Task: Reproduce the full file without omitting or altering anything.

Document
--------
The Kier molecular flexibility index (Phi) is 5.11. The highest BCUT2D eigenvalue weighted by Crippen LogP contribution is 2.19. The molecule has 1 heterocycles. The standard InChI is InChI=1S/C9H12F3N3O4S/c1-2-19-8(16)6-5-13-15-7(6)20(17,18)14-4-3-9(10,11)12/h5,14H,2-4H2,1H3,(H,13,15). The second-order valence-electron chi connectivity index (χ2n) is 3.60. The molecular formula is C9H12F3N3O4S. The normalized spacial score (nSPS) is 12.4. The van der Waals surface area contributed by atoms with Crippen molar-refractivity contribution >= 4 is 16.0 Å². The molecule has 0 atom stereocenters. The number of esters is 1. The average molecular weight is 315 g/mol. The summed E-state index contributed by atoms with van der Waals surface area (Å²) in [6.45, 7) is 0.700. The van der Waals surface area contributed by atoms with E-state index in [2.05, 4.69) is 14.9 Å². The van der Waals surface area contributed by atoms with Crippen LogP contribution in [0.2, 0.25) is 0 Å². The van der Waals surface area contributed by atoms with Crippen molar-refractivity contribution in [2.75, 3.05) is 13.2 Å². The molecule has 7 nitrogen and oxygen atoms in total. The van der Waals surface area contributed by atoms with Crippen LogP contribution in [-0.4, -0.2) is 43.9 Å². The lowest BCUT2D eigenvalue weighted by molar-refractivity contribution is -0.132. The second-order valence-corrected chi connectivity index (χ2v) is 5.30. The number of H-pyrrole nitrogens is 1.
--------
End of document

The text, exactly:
The Kier molecular flexibility index (Phi) is 5.11. The highest BCUT2D eigenvalue weighted by Crippen LogP contribution is 2.19. The molecule has 1 heterocycles. The standard InChI is InChI=1S/C9H12F3N3O4S/c1-2-19-8(16)6-5-13-15-7(6)20(17,18)14-4-3-9(10,11)12/h5,14H,2-4H2,1H3,(H,13,15). The second-order valence-electron chi connectivity index (χ2n) is 3.60. The molecular formula is C9H12F3N3O4S. The normalized spacial score (nSPS) is 12.4. The van der Waals surface area contributed by atoms with Crippen molar-refractivity contribution >= 4 is 16.0 Å². The molecule has 0 atom stereocenters. The number of esters is 1. The average molecular weight is 315 g/mol. The summed E-state index contributed by atoms with van der Waals surface area (Å²) in [6.45, 7) is 0.700. The van der Waals surface area contributed by atoms with E-state index in [2.05, 4.69) is 14.9 Å². The van der Waals surface area contributed by atoms with Crippen LogP contribution in [0.2, 0.25) is 0 Å². The van der Waals surface area contributed by atoms with Crippen molar-refractivity contribution in [2.75, 3.05) is 13.2 Å². The molecule has 7 nitrogen and oxygen atoms in total. The van der Waals surface area contributed by atoms with Crippen LogP contribution in [-0.4, -0.2) is 43.9 Å². The lowest BCUT2D eigenvalue weighted by molar-refractivity contribution is -0.132. The second-order valence-corrected chi connectivity index (χ2v) is 5.30. The number of H-pyrrole nitrogens is 1.